The new semester brought many changes to the face and function of Campus Public Safety. The main motivator for the department’s restructuring and fresh approach stems from its new director, Kenton Ferrin, and the vision he has for safety at Vanguard.
“I’ve always felt like a protector,” Ferrin said.
With this new mindset, Ferrin hopes to bridge the gap between his team and students, making campus feel safe and informed.
Ferrin served in various levels of Orange County law enforcement for 30 years and had spent years consulting with Vanguard’s Campus Safety Office. When he was offered the director position, he knew it was his next move.
He is bringing a fresh perspective to the department. Ferrin noted student kindness and their hearts to follow Jesus Christ as a few of the things that drew him to Vanguard. After praying and thinking about opportunity, he knew it was where he wanted to invest his efforts.
“I felt drawn to the job, and I think you guys are a great student body,” Ferrin said.
His vision for campus includes equipping his officers with the tools and resources to do their jobs effectively and efficiently. He believes a campus must be able to rely on the responsiveness of their Campus Safety team.
“We need to make sure the students and staff members are confident that Campus Safety officers will do their best to keep them safe and respond to calls for service in a timely manner,” Ferrin said.
Campus Public Safety has already taken steps to make Ferrin’s vision a reality, beginning with significant changes in the policy manual, according to Ferrin. Changes include a program with monthly training qualifications, a multi-year security plan, and meeting with SGA to improve the student and Campus Public Safety relationship.
The multi-year program will involve things like lighting, perimeter control, blue poles, fire alarms, community service officers and surveillance cameras, Ferrin explained.
“I put together a task force of key people that are going to help me put this multi-year program together… we are using funding from the parking fees. When student’s pay their parking fees, [the money] will go towards protecting them,” Ferrin said.
Due to the budget, this security plan will take a few years to implement, but students will start to see changes on campus over time. To make sure the direction benefits the student body, Ferrin has been intentional in meeting with SGA representatives, which he has done several times already.
Because he values a positive relationship between campus safety and the student body, Ferrin wants students to have a say in the changes and in the security on campus. The SGA gave Ferrin a list of suggestions for collaboration, and these ideas will be put into action next semester.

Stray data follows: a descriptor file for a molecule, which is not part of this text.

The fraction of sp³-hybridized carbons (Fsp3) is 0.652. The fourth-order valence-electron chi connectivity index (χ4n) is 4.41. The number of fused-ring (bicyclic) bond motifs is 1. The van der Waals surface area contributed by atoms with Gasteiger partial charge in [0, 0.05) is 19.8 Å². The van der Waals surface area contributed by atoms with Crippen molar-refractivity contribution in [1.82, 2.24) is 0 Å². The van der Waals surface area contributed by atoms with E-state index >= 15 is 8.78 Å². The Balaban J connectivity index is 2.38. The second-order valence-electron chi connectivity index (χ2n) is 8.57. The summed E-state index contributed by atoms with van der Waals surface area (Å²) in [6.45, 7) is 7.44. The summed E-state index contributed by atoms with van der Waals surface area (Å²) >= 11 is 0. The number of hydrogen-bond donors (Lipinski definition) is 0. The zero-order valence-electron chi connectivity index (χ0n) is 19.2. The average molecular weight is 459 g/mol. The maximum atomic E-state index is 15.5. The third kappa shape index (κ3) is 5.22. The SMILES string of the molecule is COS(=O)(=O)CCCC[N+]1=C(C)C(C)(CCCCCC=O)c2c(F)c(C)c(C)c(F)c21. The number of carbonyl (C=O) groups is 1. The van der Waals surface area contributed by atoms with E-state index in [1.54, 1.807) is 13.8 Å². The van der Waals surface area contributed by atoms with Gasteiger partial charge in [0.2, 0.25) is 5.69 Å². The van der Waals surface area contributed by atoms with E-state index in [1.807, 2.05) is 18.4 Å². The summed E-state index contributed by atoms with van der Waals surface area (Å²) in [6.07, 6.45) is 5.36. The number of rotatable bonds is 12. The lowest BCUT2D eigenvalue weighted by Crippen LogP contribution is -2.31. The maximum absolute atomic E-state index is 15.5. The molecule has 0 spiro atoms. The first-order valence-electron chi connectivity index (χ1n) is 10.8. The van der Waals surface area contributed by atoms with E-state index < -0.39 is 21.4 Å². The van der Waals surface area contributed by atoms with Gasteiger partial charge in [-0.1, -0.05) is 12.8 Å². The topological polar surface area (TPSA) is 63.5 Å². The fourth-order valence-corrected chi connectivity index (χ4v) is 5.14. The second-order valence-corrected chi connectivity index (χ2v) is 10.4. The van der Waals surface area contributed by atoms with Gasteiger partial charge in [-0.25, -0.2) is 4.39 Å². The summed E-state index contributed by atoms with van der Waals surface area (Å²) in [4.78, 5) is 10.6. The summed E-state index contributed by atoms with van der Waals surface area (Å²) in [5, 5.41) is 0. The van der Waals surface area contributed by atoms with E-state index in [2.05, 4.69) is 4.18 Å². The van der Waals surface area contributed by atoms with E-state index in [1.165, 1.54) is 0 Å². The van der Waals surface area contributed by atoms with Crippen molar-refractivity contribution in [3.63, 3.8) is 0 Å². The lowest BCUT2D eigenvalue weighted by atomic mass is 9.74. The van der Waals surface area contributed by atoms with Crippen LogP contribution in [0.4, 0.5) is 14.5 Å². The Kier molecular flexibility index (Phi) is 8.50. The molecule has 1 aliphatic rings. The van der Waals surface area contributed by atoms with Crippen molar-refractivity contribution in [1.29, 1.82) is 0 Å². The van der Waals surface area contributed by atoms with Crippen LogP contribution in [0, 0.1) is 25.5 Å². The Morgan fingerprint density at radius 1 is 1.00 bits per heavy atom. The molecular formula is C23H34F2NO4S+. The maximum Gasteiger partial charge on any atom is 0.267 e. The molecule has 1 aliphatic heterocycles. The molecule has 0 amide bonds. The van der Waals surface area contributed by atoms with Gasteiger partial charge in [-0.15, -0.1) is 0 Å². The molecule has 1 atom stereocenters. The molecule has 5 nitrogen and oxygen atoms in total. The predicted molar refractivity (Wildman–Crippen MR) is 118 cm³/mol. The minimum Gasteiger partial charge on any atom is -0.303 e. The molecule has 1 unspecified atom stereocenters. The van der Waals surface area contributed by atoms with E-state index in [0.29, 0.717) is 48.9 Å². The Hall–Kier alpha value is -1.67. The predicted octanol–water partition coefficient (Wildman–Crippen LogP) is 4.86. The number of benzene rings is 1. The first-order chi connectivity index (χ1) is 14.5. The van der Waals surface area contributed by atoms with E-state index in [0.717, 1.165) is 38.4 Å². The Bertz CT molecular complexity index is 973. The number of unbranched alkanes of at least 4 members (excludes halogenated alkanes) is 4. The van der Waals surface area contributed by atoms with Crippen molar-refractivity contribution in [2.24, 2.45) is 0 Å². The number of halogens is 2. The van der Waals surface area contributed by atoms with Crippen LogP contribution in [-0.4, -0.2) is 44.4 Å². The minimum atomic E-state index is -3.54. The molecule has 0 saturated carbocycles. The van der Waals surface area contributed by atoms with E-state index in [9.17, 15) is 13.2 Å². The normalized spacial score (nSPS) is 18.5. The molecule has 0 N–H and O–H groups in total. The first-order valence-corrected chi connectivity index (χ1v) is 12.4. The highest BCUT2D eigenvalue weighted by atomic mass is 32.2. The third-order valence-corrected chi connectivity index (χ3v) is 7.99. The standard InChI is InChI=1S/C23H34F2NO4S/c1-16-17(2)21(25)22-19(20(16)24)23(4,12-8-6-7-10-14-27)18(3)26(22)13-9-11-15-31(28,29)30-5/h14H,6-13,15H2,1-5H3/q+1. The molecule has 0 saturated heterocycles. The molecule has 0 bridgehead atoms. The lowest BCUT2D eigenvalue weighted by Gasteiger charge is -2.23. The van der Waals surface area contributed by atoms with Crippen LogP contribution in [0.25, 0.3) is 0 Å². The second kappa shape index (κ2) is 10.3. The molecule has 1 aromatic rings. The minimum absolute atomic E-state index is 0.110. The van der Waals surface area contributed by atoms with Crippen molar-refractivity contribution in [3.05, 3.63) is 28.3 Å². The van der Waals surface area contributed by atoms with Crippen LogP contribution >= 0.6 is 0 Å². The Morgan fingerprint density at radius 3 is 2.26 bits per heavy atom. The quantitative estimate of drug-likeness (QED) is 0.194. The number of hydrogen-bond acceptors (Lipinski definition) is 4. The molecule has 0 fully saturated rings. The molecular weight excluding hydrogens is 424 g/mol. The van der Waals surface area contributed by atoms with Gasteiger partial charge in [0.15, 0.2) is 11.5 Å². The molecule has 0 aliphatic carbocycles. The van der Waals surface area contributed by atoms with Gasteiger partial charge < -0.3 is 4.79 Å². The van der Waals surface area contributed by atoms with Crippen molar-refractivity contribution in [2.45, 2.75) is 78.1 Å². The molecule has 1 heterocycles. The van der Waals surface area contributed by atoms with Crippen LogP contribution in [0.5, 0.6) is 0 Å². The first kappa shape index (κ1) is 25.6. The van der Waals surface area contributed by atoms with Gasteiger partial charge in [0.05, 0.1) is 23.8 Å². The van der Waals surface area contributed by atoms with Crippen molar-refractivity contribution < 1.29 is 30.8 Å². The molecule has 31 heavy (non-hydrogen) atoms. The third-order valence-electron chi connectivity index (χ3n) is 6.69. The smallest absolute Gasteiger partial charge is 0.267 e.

One major way Campus Safety is working on their relationship with the student body is in their responsiveness and communication to students calls. The emergency blue poles on campus will now redirect to 911 operators if a Campus Safety officer does not answer, Ferrin said.
In preparing for natural disaster, Ferrin has begun relying on the Community Emergency Response Team (CERT) that began in fall of 2018. Several Campus Safety officers have been trained to be instructors through CERT, and one was recently certified as a first aid and CPR instructor. These officers will continue to train students and faculty members so they are prepared to respond in emergency situations.
Campus Public Safety has also become more visible through the email and text alerts being sent frequently this semester. According to Ferrin, it is required by law in the Clery Act that campus safety departments for higher education must have the ability to send out warnings in a timely manner.
“Alerts allow us to accomplish a number of things, but most of all it allow us the ability to provide more information, and more often than not, reduce the levels of anxiety,” said Ferrin.
Perhaps the most recent change comes with the switch in location that was announced on March 8. The move to the first floor of Laguna Hall allows more space and a better location for the department, Ferrin said. As with all the changes, it is in hopes to better serve the student body.
“This is all student centric, everything I’m doing is to make it safer for you guys,” said Ferrin.
As Campus Public Safety continues to grow and adapt in the coming years, Ferrin’s vision remains that students will be informed and know changes are for their safety.